Nissan Qashqai long-term test: report 8

The Nissan Qashqai is one of the best-selling family SUVs, but is its popularity deserved? We're living with one to find out...

Nissan Qashqai long term busy road

The car Nissan Qashqai N-Connecta DIG-T MH 158 XTronic Run by John Bradshaw, chief photographer

Why it’s here To see if one of Britain's most popular family SUVs can cut it as an all-weather, all-purpose workhorse 

Needs to Carry heavy, bulky equipment all over the country while being comfy, safe and economical

Mileage 14,250 List price £32,595 Target price £30,081 Price as tested £33,135 Test economy 42.6 mpg Official economy 44.3 mpg

2 August 2022 – Power to the people

On the face of it, my Nissan Qashqai’s 1.3 litre engine doesn’t seem very big for a sizable family SUV like this. I was pondering this point after passing a line of lorries the last time I used the M25. 

I had cause to marvel that my Nissan Qashqai’s engine is the same size as used to lug my parents’ old Vauxhall Chevette Estate around forty years ago. However, thanks to the miracle of modern technology, the Qashqai’s produces exactly 100 more horsepower than the Chevette’s did – for 156bhp in total.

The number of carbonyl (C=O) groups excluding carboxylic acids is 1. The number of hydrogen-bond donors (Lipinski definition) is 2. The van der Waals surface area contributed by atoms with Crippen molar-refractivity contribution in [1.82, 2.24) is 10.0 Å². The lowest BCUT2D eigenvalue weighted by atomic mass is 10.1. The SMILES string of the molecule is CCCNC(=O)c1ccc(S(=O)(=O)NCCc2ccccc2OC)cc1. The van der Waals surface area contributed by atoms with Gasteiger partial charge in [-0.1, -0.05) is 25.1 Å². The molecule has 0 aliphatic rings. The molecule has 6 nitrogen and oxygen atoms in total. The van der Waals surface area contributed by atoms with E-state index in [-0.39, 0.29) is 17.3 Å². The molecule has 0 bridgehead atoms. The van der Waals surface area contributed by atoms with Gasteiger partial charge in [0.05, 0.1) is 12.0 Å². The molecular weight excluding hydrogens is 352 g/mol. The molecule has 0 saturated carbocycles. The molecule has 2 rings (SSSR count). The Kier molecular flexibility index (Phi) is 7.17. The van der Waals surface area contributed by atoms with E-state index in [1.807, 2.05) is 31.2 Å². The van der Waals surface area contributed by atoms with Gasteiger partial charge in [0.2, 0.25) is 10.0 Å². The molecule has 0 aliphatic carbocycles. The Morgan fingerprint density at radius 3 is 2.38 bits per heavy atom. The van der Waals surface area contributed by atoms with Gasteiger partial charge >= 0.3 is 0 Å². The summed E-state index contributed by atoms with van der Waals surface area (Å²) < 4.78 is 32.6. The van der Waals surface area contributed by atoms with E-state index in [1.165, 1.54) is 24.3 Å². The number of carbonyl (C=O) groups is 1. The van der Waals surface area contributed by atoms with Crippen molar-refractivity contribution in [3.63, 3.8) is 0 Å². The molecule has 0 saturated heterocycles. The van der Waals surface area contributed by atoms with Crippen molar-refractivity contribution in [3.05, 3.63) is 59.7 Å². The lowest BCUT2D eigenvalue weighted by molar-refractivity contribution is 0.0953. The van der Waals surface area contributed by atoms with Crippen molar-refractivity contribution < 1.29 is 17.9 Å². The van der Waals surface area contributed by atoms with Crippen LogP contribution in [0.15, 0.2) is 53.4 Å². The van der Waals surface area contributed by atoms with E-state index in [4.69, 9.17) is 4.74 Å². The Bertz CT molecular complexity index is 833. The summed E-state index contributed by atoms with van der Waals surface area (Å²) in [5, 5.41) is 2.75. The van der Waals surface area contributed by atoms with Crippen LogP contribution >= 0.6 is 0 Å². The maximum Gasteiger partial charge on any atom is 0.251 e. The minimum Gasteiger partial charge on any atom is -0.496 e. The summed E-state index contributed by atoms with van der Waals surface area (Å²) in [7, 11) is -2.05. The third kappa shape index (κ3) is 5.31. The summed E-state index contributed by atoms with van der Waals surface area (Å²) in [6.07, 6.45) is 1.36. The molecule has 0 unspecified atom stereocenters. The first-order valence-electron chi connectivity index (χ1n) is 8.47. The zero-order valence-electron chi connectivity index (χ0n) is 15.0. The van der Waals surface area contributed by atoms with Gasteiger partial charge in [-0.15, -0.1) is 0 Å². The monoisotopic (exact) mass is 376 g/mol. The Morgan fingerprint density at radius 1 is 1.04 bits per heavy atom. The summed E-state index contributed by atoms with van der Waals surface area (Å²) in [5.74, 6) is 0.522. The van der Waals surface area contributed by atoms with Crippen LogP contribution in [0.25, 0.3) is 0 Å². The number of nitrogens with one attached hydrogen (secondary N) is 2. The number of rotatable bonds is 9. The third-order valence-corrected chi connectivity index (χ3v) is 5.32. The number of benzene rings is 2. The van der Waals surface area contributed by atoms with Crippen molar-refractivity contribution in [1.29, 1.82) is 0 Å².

Nissan Qashqai 2022 long-term test review joining traffic

And, if you do a lot of miles, having lots of power is key to a relaxing life on the road. We’re not talking about breakneck acceleration (my car’s 9.2sec 0-62mph time is swift, rather than sizzling), but enough urgency to get out of tight spots in a hurry – such as when you’re rapidly bearing down on a lorry while outside-lane traffic is rapidly bearing down on you. 

It’s at times like this that I wish the Qashqai’s Xtronic automatic gearbox was a bit more alert. When I telegraph the engine room to demand more coal on the fire, there’s a good moment of shovelling before full steam ahead is achieved. There’s plenty of power, but you have to wait for it.

Nissan Qashqai 2022 long-term test review refuelling

At least that power comes in with a bit of decorum when it does arrive; while some automatics – such as that of the Toyota CH-R –  respond to the demand for speed with a Rob Roy battle cry, the Qashqai utters more of a surprised “oh, we’re doing this, then?”

A fortunate fringe benefit of having more than enough power, though, is that the engine doesn’t have to work too hard, and the Qashqai is pretty economical as a result, averaging 42.6mpg on a blend of urban and long-distance driving. Meanwhile, a 1980 brochure for my parents’ wheezy old Chevette says it returned 44.8mpg at a constant 56mph – but it would surely have been happier keeping pace with lorries than trying to overtake them.

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